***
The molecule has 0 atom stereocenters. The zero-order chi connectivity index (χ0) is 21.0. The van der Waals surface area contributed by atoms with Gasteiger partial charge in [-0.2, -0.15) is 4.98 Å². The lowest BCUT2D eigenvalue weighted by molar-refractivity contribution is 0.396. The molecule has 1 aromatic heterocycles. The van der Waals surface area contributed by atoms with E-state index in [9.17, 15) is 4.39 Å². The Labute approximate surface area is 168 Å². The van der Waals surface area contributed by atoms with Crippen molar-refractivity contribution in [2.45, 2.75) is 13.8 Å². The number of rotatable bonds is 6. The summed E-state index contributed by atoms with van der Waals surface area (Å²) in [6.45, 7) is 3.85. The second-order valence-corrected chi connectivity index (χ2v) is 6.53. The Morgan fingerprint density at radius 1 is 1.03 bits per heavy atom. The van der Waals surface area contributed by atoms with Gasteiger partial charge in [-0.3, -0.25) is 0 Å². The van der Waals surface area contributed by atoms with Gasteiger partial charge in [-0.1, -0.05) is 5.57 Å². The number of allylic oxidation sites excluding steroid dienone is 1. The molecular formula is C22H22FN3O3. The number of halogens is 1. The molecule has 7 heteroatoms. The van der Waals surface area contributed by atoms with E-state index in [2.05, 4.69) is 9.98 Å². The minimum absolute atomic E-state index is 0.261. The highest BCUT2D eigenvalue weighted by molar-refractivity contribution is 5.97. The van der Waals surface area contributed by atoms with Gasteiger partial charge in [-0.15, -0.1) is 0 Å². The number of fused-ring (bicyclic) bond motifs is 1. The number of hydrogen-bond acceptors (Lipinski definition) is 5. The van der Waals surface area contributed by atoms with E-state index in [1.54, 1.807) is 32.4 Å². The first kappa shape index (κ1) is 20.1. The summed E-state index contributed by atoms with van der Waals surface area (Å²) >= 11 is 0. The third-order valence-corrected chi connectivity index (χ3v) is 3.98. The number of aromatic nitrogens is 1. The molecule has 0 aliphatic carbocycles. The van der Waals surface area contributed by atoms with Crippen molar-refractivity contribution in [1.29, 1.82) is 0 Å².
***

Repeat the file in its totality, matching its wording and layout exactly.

The molecule has 0 atom stereocenters. The zero-order chi connectivity index (χ0) is 21.0. The van der Waals surface area contributed by atoms with Gasteiger partial charge in [-0.2, -0.15) is 4.98 Å². The lowest BCUT2D eigenvalue weighted by molar-refractivity contribution is 0.396. The molecule has 1 aromatic heterocycles. The van der Waals surface area contributed by atoms with E-state index in [9.17, 15) is 4.39 Å². The Labute approximate surface area is 168 Å². The van der Waals surface area contributed by atoms with Crippen molar-refractivity contribution in [2.45, 2.75) is 13.8 Å². The number of rotatable bonds is 6. The summed E-state index contributed by atoms with van der Waals surface area (Å²) in [6.45, 7) is 3.85. The second-order valence-corrected chi connectivity index (χ2v) is 6.53. The Morgan fingerprint density at radius 1 is 1.03 bits per heavy atom. The van der Waals surface area contributed by atoms with Gasteiger partial charge in [-0.3, -0.25) is 0 Å². The van der Waals surface area contributed by atoms with Gasteiger partial charge in [-0.1, -0.05) is 5.57 Å². The number of allylic oxidation sites excluding steroid dienone is 1. The molecular formula is C22H22FN3O3. The number of halogens is 1. The molecule has 7 heteroatoms. The van der Waals surface area contributed by atoms with E-state index in [2.05, 4.69) is 9.98 Å². The minimum absolute atomic E-state index is 0.261. The highest BCUT2D eigenvalue weighted by molar-refractivity contribution is 5.97. The van der Waals surface area contributed by atoms with Gasteiger partial charge in [-0.15, -0.1) is 0 Å². The number of fused-ring (bicyclic) bond motifs is 1. The number of hydrogen-bond acceptors (Lipinski definition) is 5. The van der Waals surface area contributed by atoms with E-state index in [1.54, 1.807) is 32.4 Å². The first kappa shape index (κ1) is 20.1. The summed E-state index contributed by atoms with van der Waals surface area (Å²) >= 11 is 0. The third-order valence-corrected chi connectivity index (χ3v) is 3.98. The number of aromatic nitrogens is 1. The molecule has 0 aliphatic carbocycles. The van der Waals surface area contributed by atoms with Crippen molar-refractivity contribution in [1.29, 1.82) is 0 Å².